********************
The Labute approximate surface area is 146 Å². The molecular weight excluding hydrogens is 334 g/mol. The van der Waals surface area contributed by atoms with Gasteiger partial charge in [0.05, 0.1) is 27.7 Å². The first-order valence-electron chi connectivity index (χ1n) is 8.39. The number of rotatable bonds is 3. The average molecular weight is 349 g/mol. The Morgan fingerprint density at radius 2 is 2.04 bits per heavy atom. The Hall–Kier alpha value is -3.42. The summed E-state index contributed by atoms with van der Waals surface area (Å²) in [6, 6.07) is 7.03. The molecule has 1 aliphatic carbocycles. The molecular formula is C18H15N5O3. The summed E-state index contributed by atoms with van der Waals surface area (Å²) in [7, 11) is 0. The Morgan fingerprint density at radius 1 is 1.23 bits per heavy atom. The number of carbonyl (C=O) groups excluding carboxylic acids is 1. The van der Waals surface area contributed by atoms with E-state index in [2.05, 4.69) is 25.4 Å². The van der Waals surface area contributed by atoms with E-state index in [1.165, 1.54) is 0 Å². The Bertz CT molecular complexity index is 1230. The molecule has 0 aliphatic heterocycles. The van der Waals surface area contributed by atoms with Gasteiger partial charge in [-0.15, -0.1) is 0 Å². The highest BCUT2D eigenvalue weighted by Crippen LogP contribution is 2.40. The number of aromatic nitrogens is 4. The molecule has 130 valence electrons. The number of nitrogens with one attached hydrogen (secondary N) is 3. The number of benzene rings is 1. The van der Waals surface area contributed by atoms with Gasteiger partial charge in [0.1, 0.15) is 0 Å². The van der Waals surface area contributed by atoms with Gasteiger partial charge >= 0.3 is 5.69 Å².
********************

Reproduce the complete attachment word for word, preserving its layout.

The Labute approximate surface area is 146 Å². The molecular weight excluding hydrogens is 334 g/mol. The van der Waals surface area contributed by atoms with Gasteiger partial charge in [0.05, 0.1) is 27.7 Å². The first-order valence-electron chi connectivity index (χ1n) is 8.39. The number of rotatable bonds is 3. The average molecular weight is 349 g/mol. The Morgan fingerprint density at radius 2 is 2.04 bits per heavy atom. The Hall–Kier alpha value is -3.42. The summed E-state index contributed by atoms with van der Waals surface area (Å²) in [6, 6.07) is 7.03. The molecule has 1 aliphatic carbocycles. The molecular formula is C18H15N5O3. The summed E-state index contributed by atoms with van der Waals surface area (Å²) in [7, 11) is 0. The Morgan fingerprint density at radius 1 is 1.23 bits per heavy atom. The number of carbonyl (C=O) groups excluding carboxylic acids is 1. The van der Waals surface area contributed by atoms with E-state index in [2.05, 4.69) is 25.4 Å². The van der Waals surface area contributed by atoms with E-state index in [1.165, 1.54) is 0 Å². The Bertz CT molecular complexity index is 1230. The molecule has 0 aliphatic heterocycles. The van der Waals surface area contributed by atoms with Gasteiger partial charge in [-0.15, -0.1) is 0 Å². The highest BCUT2D eigenvalue weighted by Crippen LogP contribution is 2.40. The number of aromatic nitrogens is 4. The molecule has 130 valence electrons. The number of nitrogens with one attached hydrogen (secondary N) is 3. The number of benzene rings is 1. The van der Waals surface area contributed by atoms with Gasteiger partial charge in [0.1, 0.15) is 0 Å². The van der Waals surface area contributed by atoms with Gasteiger partial charge >= 0.3 is 5.69 Å².